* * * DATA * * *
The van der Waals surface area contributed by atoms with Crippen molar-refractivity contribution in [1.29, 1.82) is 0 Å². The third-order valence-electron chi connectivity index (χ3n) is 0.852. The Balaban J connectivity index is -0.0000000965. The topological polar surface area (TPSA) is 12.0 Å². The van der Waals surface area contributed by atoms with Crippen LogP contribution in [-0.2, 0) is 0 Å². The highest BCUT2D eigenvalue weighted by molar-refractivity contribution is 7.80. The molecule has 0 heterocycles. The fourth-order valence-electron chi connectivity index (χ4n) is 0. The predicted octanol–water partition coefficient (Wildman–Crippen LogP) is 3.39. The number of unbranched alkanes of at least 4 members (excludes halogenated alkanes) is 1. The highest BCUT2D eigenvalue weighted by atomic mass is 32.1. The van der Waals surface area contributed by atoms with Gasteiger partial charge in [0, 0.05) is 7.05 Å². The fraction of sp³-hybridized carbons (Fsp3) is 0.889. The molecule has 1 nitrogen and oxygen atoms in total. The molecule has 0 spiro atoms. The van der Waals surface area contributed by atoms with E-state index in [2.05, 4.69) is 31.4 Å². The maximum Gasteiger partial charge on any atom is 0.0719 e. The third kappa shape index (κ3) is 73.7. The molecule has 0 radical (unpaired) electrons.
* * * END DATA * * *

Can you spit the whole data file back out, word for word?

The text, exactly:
The van der Waals surface area contributed by atoms with Crippen molar-refractivity contribution in [1.29, 1.82) is 0 Å². The third-order valence-electron chi connectivity index (χ3n) is 0.852. The Balaban J connectivity index is -0.0000000965. The topological polar surface area (TPSA) is 12.0 Å². The van der Waals surface area contributed by atoms with Crippen LogP contribution in [-0.2, 0) is 0 Å². The highest BCUT2D eigenvalue weighted by molar-refractivity contribution is 7.80. The molecule has 0 heterocycles. The fourth-order valence-electron chi connectivity index (χ4n) is 0. The predicted octanol–water partition coefficient (Wildman–Crippen LogP) is 3.39. The number of unbranched alkanes of at least 4 members (excludes halogenated alkanes) is 1. The highest BCUT2D eigenvalue weighted by atomic mass is 32.1. The van der Waals surface area contributed by atoms with Gasteiger partial charge in [0, 0.05) is 7.05 Å². The fraction of sp³-hybridized carbons (Fsp3) is 0.889. The molecule has 1 nitrogen and oxygen atoms in total. The molecule has 0 spiro atoms. The van der Waals surface area contributed by atoms with E-state index in [2.05, 4.69) is 31.4 Å². The maximum Gasteiger partial charge on any atom is 0.0719 e. The third kappa shape index (κ3) is 73.7. The molecule has 0 radical (unpaired) electrons.